That evening, I worked out that if the whole country was now officially a ‘Red Zone’, then all my efforts to avoid these areas was in vain! I then decided that it would make sense to go into Lombardy the following morning and collect the moped and deliver the piano!
The next morning I set my satnav for San Donato Milanese and made my way there. The GPS was telling me I had to go the long way around and that all the roads into Lombardy were blocked. This turned out to be false.
Once at the collection point, I met the client’s Mum and Dad who were adorned with surgical gloves and facemasks! They kept their distance but helped as best they could to get the moped up the ramp and into the van.
The streets of this area were quiet but still I saw people getting on with their lives. Walking dogs, going to the shops etc. The main dual carriageways and motorways were flowing normally. For every 12 cars, I counted 50 vans and lorries. So it was very much freight and commercial operating as normal with fewer commuters in cars etc.
I reached Comerio, near Varese. Access was pretty tight going into the customer’s drive, but I managed to get close to the front door where the customer helped me in with the piano.
From there, I headed straight to the border at Mont Blanc. No police or medical staff there testing drivers going in or out. I headed back through France and reached Calais. Again, no sense of urgency. No one really bothered about where I’d been and so I managed to get back into the UK ok and delivered the moped back to London; and the sideboard to Sunningdale.
From there, it was a bit of self isolation on the south coast at a friends house that was empty at this time. Who knows what the next few weeks would bring. But work was now postponed until the situation was a little more clear.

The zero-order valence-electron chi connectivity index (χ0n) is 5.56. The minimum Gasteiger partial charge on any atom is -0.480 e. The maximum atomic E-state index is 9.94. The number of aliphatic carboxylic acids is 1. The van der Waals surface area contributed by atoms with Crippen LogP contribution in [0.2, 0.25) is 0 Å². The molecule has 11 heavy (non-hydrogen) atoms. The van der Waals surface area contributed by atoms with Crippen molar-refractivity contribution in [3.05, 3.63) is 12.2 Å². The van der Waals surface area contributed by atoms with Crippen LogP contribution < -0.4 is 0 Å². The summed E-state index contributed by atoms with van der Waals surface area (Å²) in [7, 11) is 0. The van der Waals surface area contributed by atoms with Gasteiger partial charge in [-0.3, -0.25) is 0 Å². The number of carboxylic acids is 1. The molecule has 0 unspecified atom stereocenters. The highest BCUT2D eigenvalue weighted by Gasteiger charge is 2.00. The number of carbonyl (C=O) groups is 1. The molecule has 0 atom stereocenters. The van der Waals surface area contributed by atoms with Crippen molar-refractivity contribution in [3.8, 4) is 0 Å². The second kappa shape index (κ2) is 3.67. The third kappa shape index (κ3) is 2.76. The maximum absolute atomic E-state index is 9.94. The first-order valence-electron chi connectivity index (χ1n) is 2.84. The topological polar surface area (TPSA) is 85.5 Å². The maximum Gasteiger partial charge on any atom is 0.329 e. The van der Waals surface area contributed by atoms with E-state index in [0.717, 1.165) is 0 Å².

As if the late June heat of 2018 was not enough to contend with on another gear-shifting Euro trip, the boss (that’s me) decided to spread himself impossibly thin by taking on way too much in too little time!
A month earlier, the lovely ladies of Duchess & Butler, a Hertfordshire based catering company, contacted me to see if I would transport charger plates, crystal glasses and cutlery to and from a wedding event at a chateau near Le Mans, France.
Of course, I accepted the commission believing I could fit it into an already packed June. I had a couple of guys lined up for extra busy times, one of whom would surely be able to cover this event for me if I was struggling.
Well, as is so often the case, my optimism was a fail, as neither driver could do that particular weekend!
And just to add to the complications, this particular consignment, whilst modest in volume (about one third van floor space), was heavy. The weight was going to be, legally, too much for the van on its own.
To cut a long blog short, this meant a trailer would be needed! But as the accepted transport price had already been agreed by the wedding planner, I worked with my catering clients to see how the trailer cost could be absorbed.